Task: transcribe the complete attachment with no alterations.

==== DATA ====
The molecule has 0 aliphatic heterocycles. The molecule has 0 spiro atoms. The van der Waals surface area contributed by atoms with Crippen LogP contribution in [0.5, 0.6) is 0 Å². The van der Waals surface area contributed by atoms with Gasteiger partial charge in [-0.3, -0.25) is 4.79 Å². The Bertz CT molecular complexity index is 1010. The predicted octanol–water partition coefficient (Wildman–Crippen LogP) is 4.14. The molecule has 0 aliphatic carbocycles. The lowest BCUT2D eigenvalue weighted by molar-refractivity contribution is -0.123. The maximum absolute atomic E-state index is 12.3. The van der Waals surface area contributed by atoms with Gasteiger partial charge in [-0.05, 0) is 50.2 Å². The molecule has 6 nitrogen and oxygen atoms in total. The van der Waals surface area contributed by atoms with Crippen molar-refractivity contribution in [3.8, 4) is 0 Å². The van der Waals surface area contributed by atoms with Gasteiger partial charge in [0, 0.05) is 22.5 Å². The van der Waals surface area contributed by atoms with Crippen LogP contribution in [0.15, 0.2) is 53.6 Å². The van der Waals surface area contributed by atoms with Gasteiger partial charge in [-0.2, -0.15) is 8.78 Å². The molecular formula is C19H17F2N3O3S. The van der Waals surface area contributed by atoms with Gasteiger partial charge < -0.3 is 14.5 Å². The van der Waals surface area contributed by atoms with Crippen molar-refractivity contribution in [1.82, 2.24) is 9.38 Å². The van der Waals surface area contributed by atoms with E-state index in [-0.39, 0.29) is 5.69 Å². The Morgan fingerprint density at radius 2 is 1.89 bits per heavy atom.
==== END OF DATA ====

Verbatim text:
The molecule has 0 aliphatic heterocycles. The molecule has 0 spiro atoms. The van der Waals surface area contributed by atoms with Crippen LogP contribution in [0.5, 0.6) is 0 Å². The van der Waals surface area contributed by atoms with Gasteiger partial charge in [-0.3, -0.25) is 4.79 Å². The Bertz CT molecular complexity index is 1010. The predicted octanol–water partition coefficient (Wildman–Crippen LogP) is 4.14. The molecule has 0 aliphatic carbocycles. The lowest BCUT2D eigenvalue weighted by molar-refractivity contribution is -0.123. The maximum absolute atomic E-state index is 12.3. The van der Waals surface area contributed by atoms with Gasteiger partial charge in [-0.05, 0) is 50.2 Å². The molecule has 6 nitrogen and oxygen atoms in total. The van der Waals surface area contributed by atoms with Crippen molar-refractivity contribution in [3.8, 4) is 0 Å². The van der Waals surface area contributed by atoms with Gasteiger partial charge in [0, 0.05) is 22.5 Å². The van der Waals surface area contributed by atoms with Crippen LogP contribution in [0.15, 0.2) is 53.6 Å². The van der Waals surface area contributed by atoms with Gasteiger partial charge in [-0.2, -0.15) is 8.78 Å². The molecular formula is C19H17F2N3O3S. The van der Waals surface area contributed by atoms with Gasteiger partial charge < -0.3 is 14.5 Å². The van der Waals surface area contributed by atoms with Crippen molar-refractivity contribution in [1.82, 2.24) is 9.38 Å². The van der Waals surface area contributed by atoms with E-state index in [-0.39, 0.29) is 5.69 Å². The Morgan fingerprint density at radius 2 is 1.89 bits per heavy atom.